top of page

Feeding Body and Soul: Jesus El Rey

Left to Right: Antonia Camacho, Pastor Dr. Manuel Izquierdo, and Irma Moran

Humanitarian crises often reduce personal pain to numbers: one mouth fed, one life saved, or one life lost. In 2020, Jesus El Rey Assembly of God has expanded their food pantry into a budding nonprofit, and are ready to double the number of people they serve. Nevertheless, their ability to care for the soul remains uncompromised. Their love, and their holistic, high- quality approach to assistance, is key to transforming the neglected into the nurtured.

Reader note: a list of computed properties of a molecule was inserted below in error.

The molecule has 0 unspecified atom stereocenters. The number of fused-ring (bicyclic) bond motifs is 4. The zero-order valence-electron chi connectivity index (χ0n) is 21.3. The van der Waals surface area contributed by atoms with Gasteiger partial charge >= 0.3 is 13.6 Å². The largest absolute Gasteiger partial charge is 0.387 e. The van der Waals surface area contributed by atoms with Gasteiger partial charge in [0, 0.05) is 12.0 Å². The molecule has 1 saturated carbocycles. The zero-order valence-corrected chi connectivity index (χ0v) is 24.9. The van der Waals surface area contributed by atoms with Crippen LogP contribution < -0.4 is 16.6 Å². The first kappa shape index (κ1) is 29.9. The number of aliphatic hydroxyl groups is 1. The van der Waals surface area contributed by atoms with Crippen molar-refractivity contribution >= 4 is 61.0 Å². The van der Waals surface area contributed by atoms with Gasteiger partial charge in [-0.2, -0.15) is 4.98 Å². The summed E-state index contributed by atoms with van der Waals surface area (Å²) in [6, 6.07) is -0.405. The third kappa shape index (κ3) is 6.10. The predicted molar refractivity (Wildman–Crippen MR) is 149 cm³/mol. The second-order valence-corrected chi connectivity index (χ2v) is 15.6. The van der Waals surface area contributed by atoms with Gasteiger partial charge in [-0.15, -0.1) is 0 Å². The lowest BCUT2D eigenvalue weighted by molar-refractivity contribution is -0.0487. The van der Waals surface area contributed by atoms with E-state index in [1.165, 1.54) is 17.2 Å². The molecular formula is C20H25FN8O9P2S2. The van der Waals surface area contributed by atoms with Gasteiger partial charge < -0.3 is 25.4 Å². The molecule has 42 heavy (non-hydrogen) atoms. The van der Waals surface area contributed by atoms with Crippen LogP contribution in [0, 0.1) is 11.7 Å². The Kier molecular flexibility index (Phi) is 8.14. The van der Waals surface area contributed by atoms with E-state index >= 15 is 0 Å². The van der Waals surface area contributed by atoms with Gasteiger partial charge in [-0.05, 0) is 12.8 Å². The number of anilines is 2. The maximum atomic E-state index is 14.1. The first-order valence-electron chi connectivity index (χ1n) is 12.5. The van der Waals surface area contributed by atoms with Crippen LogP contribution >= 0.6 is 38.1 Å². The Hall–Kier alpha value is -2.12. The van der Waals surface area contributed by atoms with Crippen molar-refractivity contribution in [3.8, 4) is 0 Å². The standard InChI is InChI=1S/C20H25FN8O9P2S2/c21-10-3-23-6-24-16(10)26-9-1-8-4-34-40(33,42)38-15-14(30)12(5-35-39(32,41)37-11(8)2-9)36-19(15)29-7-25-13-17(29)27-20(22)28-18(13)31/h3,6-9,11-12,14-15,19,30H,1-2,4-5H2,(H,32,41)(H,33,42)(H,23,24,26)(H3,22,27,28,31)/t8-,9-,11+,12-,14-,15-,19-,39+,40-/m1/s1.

Part 1: Feeding the Body

Jesus El Rey Assembly of God on E. North St., Greenville

Pastor and chiropractor, Manuel Izquierdo developed Jesus El Rey with the intent of serving first-generation immigrants. Their members are from many different countries, most are Spanish-speaking, and about a third are undocumented. With uncertainty and upheaval as a backdrop, it is no surprise that crisis response and food security are Jesus El Rey’s specialties.